October 2, 2014 4:44:57 pm
Putting an end to the status of the bronze medal won by Indian woman boxer L Sarita Devi, the Olympic Council of Asia on Thursday re-instated her medal in the 60kg category after a hearing with the India’s Asian Games contingent officials in Incheon.
“I attended the OCA working group hearing this morning and expressed regret over what happened at the medal ceremony (of the women’s 60kg group) on Wednesday.
“I told them it had happened in an emotional moment. The OCA has reinstated Sarita Devi as the bronze medal winner. The medal will come to us tomorrow (on Friday) morning,” contingent’s chef de mission Adille Sumariwalla told PTI.
Light weight woman boxer Sarita, who was robbed off a shot at gold due to poor ring-side judging despite totally dominating her semifinal bout on September 30 against her South Korean opponent Jina Park, did not allow the medal to be hung around her neck at the medal ceremony.
After accepting it by hand, she hung it around the neck of silver medallist Park, who controversially defeated her in the semifinals, and left the podium without the medal which was left behind by the Korean too.
Sumariwalla also said that he had asked for a review of the bout by an independent panel appointed by OCA.
“I have asked for a review of Sarita’s bout by an independent panel appointed by OCA,” said the former national men’s sprint champion.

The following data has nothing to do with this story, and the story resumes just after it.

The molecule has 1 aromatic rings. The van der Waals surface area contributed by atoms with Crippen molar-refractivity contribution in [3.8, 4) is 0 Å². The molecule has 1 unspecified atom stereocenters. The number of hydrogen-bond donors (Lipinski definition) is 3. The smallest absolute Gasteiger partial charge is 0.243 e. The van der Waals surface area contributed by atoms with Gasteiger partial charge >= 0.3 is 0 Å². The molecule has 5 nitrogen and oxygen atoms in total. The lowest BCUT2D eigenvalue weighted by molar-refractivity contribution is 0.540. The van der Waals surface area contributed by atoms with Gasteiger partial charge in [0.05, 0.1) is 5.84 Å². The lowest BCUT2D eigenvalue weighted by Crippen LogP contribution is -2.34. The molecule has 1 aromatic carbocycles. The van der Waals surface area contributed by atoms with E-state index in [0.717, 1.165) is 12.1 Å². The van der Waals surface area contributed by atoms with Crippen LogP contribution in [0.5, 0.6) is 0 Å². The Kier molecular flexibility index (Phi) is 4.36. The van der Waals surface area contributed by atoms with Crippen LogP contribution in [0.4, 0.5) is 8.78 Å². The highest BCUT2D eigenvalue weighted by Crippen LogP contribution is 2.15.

The threat of a ban on the boxer by the world governing body AIBA persists and Sumariwalla has said his priority now is to prevent this from happening.
Earlier, at the daily media briefing by the Games organising committee, its deputy secretary-general Cheon-taik Son had termed Sarita Devi’s refusal to accept the medal as ‘regretful and against the spirit of sportsmanship’.
“It’s very regretful this has happened and against the goal of Asian unity we had set ourselves for ahead of the Games. It was also against the spirit of sportsmanship and the action showed disrespect to the other athletes. It was a very unfortunate incident,” he said.
“We have ensured that there’s no such thing as home advantage in these Games. Still boxing is a very subjective sport. The spectators might see blood on a boxer’s face, but it could be different from the judges’ count of scoring punches.
“There have been lot of protests in boxing but no formal complaints have been lodged. We have written to AIBA. It’s unfortunate that it happened in a game where a Korean was involved,” he added.
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